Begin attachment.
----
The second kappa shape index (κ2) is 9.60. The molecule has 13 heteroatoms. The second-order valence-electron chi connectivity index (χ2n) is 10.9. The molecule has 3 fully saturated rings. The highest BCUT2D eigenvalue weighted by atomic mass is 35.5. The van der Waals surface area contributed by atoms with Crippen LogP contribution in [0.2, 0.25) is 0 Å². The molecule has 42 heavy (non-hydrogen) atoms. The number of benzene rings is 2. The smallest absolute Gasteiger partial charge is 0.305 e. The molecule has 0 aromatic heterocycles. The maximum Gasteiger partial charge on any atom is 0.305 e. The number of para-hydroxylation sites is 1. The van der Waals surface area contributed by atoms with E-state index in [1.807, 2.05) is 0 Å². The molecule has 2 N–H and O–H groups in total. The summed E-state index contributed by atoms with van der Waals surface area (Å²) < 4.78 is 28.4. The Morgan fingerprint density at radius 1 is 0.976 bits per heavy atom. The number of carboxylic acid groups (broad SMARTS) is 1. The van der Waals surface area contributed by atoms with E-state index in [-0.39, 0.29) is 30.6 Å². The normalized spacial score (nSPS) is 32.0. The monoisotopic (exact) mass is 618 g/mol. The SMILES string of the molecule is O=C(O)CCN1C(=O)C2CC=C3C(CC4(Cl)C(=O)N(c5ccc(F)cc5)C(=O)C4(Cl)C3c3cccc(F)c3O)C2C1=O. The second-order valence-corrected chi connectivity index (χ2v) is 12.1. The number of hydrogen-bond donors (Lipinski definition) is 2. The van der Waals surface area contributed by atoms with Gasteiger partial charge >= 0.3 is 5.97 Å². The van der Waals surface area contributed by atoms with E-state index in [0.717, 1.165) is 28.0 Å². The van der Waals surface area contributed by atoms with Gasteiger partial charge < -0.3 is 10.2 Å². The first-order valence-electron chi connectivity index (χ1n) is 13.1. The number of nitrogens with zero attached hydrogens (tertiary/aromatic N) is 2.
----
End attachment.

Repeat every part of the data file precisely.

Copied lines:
The second kappa shape index (κ2) is 9.60. The molecule has 13 heteroatoms. The second-order valence-electron chi connectivity index (χ2n) is 10.9. The molecule has 3 fully saturated rings. The highest BCUT2D eigenvalue weighted by atomic mass is 35.5. The van der Waals surface area contributed by atoms with Crippen LogP contribution in [0.2, 0.25) is 0 Å². The molecule has 42 heavy (non-hydrogen) atoms. The number of benzene rings is 2. The smallest absolute Gasteiger partial charge is 0.305 e. The molecule has 0 aromatic heterocycles. The maximum Gasteiger partial charge on any atom is 0.305 e. The number of para-hydroxylation sites is 1. The van der Waals surface area contributed by atoms with E-state index in [1.807, 2.05) is 0 Å². The molecule has 2 N–H and O–H groups in total. The summed E-state index contributed by atoms with van der Waals surface area (Å²) < 4.78 is 28.4. The Morgan fingerprint density at radius 1 is 0.976 bits per heavy atom. The number of carboxylic acid groups (broad SMARTS) is 1. The van der Waals surface area contributed by atoms with E-state index in [-0.39, 0.29) is 30.6 Å². The normalized spacial score (nSPS) is 32.0. The monoisotopic (exact) mass is 618 g/mol. The SMILES string of the molecule is O=C(O)CCN1C(=O)C2CC=C3C(CC4(Cl)C(=O)N(c5ccc(F)cc5)C(=O)C4(Cl)C3c3cccc(F)c3O)C2C1=O. The second-order valence-corrected chi connectivity index (χ2v) is 12.1. The number of hydrogen-bond donors (Lipinski definition) is 2. The van der Waals surface area contributed by atoms with Gasteiger partial charge >= 0.3 is 5.97 Å². The van der Waals surface area contributed by atoms with E-state index in [0.717, 1.165) is 28.0 Å². The van der Waals surface area contributed by atoms with Gasteiger partial charge < -0.3 is 10.2 Å². The first-order valence-electron chi connectivity index (χ1n) is 13.1. The number of nitrogens with zero attached hydrogens (tertiary/aromatic N) is 2.